Thousands of West Africans who were infected with the Ebola virus but survived it are suffering chronic conditions such as serious joint pain and eye inflammation that can lead to blindness, global health experts said.
Reporting on their study with lab-grown human cells, researchers at The Johns Hopkins University and the University of Maryland say that blocking a second blood vessel growth protein, along with one that is already well-known, could offer a new way to treat and prevent a blinding eye disease caused by diabetes.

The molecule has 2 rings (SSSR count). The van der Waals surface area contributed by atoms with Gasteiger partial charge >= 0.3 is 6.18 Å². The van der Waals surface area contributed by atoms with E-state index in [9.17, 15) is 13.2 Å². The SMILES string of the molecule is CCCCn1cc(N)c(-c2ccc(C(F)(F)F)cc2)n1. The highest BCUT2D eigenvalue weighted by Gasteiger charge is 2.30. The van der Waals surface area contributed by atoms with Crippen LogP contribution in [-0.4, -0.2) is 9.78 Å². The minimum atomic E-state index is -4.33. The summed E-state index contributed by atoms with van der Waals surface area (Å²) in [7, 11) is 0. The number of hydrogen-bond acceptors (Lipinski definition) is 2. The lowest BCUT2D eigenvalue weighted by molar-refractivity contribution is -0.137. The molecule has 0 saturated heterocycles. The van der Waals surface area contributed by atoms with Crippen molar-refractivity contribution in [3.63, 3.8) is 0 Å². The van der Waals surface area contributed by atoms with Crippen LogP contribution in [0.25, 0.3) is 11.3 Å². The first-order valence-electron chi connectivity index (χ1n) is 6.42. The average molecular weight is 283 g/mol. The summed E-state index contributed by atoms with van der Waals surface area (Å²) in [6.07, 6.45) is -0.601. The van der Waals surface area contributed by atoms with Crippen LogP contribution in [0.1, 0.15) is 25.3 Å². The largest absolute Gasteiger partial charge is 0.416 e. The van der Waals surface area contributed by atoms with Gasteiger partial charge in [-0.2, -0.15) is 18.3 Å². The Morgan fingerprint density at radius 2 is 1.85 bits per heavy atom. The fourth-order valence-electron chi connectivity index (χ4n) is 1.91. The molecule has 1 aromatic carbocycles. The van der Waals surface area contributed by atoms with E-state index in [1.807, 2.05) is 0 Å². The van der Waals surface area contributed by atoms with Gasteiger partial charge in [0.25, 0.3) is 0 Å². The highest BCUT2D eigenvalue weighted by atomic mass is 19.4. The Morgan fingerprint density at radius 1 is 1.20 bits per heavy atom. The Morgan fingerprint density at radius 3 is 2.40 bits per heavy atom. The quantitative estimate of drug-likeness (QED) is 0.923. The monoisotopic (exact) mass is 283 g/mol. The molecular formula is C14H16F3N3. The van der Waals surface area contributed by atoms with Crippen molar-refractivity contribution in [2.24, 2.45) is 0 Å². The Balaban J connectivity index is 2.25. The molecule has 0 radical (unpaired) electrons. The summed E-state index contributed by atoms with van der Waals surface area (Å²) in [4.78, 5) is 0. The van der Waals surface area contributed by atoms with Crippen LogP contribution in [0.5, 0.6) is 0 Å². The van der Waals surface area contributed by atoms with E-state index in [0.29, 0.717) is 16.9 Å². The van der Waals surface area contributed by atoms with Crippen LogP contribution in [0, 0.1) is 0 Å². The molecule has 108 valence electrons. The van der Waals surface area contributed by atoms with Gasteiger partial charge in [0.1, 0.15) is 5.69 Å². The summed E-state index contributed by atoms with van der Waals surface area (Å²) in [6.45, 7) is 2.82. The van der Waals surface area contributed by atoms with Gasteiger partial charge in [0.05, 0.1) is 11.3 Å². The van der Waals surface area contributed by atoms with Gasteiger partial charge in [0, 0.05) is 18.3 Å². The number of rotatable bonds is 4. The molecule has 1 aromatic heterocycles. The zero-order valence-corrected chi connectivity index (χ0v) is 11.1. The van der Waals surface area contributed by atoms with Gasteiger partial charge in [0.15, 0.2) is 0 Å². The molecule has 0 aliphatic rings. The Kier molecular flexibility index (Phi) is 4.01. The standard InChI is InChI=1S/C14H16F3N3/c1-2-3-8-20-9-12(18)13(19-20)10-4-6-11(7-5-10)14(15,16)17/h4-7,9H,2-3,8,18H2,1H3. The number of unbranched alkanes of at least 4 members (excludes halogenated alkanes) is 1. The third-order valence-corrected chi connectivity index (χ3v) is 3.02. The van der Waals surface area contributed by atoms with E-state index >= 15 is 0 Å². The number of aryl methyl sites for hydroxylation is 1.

Hereditary blindness ― caused by a progressive degeneration of the light-sensing cells in the eye ― affects millions of people worldwide. Although the light-sensing cells are lost, cells in deeper layers of the retina, which normally cannot sense light, remain intact. A promising new therapeutic approach based on a technology termed "optogenetics" is to introduce light-sensing proteins into these surviving retinal cells, turning them into "replacement photoreceptors" and thereby restoring vision.
In new research, scientists at the Hebrew University of Jerusalem and in Germany and the USA showed that the way in which the brain organizes its visual sense remains intact even in people who are blind from birth, and that at least the pattern of functional connectivity between the visual area and the topographical representation of space (up/down, left/right, etc.) can develop on its own without any actual visual experience.